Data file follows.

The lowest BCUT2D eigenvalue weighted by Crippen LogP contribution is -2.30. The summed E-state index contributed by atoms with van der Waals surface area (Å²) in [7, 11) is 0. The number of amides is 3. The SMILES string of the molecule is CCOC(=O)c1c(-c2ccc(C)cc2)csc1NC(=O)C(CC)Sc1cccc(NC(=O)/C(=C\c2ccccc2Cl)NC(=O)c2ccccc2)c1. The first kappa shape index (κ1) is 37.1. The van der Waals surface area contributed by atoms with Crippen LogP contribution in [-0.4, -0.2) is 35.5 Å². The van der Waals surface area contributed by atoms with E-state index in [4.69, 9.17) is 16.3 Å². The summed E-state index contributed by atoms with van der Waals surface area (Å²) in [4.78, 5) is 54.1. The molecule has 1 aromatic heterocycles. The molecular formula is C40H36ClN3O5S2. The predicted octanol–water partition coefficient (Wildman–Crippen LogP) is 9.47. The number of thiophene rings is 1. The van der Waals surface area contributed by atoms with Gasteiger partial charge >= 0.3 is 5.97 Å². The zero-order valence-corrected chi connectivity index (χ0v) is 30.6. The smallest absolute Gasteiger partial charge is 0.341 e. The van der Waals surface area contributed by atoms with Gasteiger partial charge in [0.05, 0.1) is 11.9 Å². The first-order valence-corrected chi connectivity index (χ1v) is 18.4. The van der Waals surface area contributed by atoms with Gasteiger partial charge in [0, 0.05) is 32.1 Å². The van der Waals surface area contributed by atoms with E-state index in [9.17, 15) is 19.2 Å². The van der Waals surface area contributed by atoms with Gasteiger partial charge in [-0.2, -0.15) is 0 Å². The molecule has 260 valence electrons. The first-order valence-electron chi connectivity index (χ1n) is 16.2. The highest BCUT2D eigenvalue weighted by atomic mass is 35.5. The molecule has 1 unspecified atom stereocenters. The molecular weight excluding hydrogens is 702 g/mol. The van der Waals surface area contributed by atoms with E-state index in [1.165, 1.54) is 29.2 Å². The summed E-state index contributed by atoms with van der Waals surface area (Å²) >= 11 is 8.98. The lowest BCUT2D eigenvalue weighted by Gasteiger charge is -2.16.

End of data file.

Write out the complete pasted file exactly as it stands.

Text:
The lowest BCUT2D eigenvalue weighted by Crippen LogP contribution is -2.30. The summed E-state index contributed by atoms with van der Waals surface area (Å²) in [7, 11) is 0. The number of amides is 3. The SMILES string of the molecule is CCOC(=O)c1c(-c2ccc(C)cc2)csc1NC(=O)C(CC)Sc1cccc(NC(=O)/C(=C\c2ccccc2Cl)NC(=O)c2ccccc2)c1. The first kappa shape index (κ1) is 37.1. The van der Waals surface area contributed by atoms with Crippen LogP contribution in [-0.4, -0.2) is 35.5 Å². The van der Waals surface area contributed by atoms with E-state index in [4.69, 9.17) is 16.3 Å². The summed E-state index contributed by atoms with van der Waals surface area (Å²) in [4.78, 5) is 54.1. The molecule has 1 aromatic heterocycles. The molecular formula is C40H36ClN3O5S2. The predicted octanol–water partition coefficient (Wildman–Crippen LogP) is 9.47. The number of thiophene rings is 1. The van der Waals surface area contributed by atoms with Gasteiger partial charge >= 0.3 is 5.97 Å². The zero-order valence-corrected chi connectivity index (χ0v) is 30.6. The smallest absolute Gasteiger partial charge is 0.341 e. The van der Waals surface area contributed by atoms with Gasteiger partial charge in [0.05, 0.1) is 11.9 Å². The first-order valence-corrected chi connectivity index (χ1v) is 18.4. The van der Waals surface area contributed by atoms with Gasteiger partial charge in [0, 0.05) is 32.1 Å². The van der Waals surface area contributed by atoms with E-state index in [9.17, 15) is 19.2 Å². The van der Waals surface area contributed by atoms with Gasteiger partial charge in [-0.2, -0.15) is 0 Å². The molecule has 260 valence electrons. The first-order valence-electron chi connectivity index (χ1n) is 16.2. The highest BCUT2D eigenvalue weighted by atomic mass is 35.5. The molecule has 1 unspecified atom stereocenters. The molecular weight excluding hydrogens is 702 g/mol. The van der Waals surface area contributed by atoms with E-state index in [1.165, 1.54) is 29.2 Å². The summed E-state index contributed by atoms with van der Waals surface area (Å²) >= 11 is 8.98. The lowest BCUT2D eigenvalue weighted by Gasteiger charge is -2.16.